In addition to our support for startups through AWS Activate, we provide training via AWS Academy and AWS Educate. Both of these programs are designed to build knowledge and skills in cloud computing, and are available in Spanish. Today, hundreds of universities and business schools in Spain are making great use of these programs.

The AWS office in Madrid (which I visited on my recent trip) is fully staffed with account managers, business development managers, customer service representatives, partner managers, professional services consultants, solutions architects, and technical account managers. I had the opportunity to participate in an internal fireside with the team, and I can tell you that (like every Amazonian) they are 100% customer-obsessed, and ready to help you to succeed in any possible way.

Jeff;

PS – If you would like to join our team in Spain, check out our open positions in Madrid and Barcelona.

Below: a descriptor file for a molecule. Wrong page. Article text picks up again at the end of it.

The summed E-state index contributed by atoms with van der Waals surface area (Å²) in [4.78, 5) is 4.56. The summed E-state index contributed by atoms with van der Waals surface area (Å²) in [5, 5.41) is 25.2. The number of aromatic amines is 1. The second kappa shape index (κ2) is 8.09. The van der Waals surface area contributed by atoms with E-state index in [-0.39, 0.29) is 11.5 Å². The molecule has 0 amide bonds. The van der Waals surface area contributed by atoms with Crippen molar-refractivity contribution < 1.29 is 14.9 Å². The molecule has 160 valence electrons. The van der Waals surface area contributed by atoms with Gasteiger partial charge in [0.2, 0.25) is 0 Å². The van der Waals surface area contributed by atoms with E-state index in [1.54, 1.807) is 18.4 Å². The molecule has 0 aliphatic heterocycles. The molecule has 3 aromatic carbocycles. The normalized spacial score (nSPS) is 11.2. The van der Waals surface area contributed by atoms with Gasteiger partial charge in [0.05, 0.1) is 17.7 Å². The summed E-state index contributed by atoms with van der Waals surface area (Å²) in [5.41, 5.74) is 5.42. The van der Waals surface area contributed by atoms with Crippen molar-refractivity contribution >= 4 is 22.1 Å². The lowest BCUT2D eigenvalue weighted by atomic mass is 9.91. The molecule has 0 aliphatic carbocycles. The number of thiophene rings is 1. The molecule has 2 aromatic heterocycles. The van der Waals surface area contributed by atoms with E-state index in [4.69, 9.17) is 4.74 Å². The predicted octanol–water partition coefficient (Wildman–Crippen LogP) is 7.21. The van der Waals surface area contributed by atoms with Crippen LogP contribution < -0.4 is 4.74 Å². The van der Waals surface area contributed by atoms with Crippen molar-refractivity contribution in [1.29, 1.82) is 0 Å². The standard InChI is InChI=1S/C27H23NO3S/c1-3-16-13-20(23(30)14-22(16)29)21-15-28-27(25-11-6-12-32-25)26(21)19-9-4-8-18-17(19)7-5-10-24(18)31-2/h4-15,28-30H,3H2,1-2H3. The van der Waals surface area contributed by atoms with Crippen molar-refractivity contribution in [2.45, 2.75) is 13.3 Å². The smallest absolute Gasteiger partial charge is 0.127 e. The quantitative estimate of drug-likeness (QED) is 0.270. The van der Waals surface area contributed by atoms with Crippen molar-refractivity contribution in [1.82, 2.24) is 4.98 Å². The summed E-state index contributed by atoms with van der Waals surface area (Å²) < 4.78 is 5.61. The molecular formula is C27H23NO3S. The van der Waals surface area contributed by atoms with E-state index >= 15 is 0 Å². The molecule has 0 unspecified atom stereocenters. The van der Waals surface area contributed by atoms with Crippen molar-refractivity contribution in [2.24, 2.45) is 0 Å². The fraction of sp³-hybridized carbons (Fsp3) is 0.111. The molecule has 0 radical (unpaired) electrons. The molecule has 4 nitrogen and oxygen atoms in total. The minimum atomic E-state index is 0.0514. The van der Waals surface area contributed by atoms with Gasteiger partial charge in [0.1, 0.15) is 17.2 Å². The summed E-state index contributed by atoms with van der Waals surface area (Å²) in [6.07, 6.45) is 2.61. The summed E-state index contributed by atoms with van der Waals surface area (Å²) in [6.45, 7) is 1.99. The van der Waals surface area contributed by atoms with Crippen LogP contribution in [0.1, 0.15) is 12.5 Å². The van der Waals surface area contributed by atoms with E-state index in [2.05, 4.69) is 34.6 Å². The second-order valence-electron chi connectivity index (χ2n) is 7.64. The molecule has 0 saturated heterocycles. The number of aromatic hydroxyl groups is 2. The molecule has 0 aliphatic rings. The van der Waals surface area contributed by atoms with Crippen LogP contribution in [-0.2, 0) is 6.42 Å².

200 Amazon CloudFront Points of Presence + Price Reduction

Post Syndicated from Jeff Barr original https://aws.amazon.com/blogs/aws/200-amazon-cloudfront-points-of-presence-price-reduction/

Less than two years ago I announced the 100th Point of Presence for Amazon CloudFront.

The overall Point of Presence footprint is now growing at 50% per year. Since we launched the 100th PoP in 2017, we have expanded to 77 cities in 34 countries including China, Israel, Denmark, Norway, South Africa, UAE, Bahrain, Portugal, and Belgium.

CloudFront has been used to deliver many high-visibility live-streaming events including Superbowl LIII, Thursday Night Football (via Prime Video), the Royal Wedding, the Winter Olympics, the Commonwealth Games, a multitude of soccer games (including the 2019 FIFA World Cup), and much more.

Whether used alone or in conjunction with other AWS services, CloudFront is a great way to deliver content, with plenty of options that also help to secure the content and to protect the underlying source. For example:

DDoS ProtectionAmazon CloudFront customers were automatically protected against 84,289 Distributed Denial of Service (DDoS) attacks in 2018, including a 1.4 Tbps memcached reflection attack.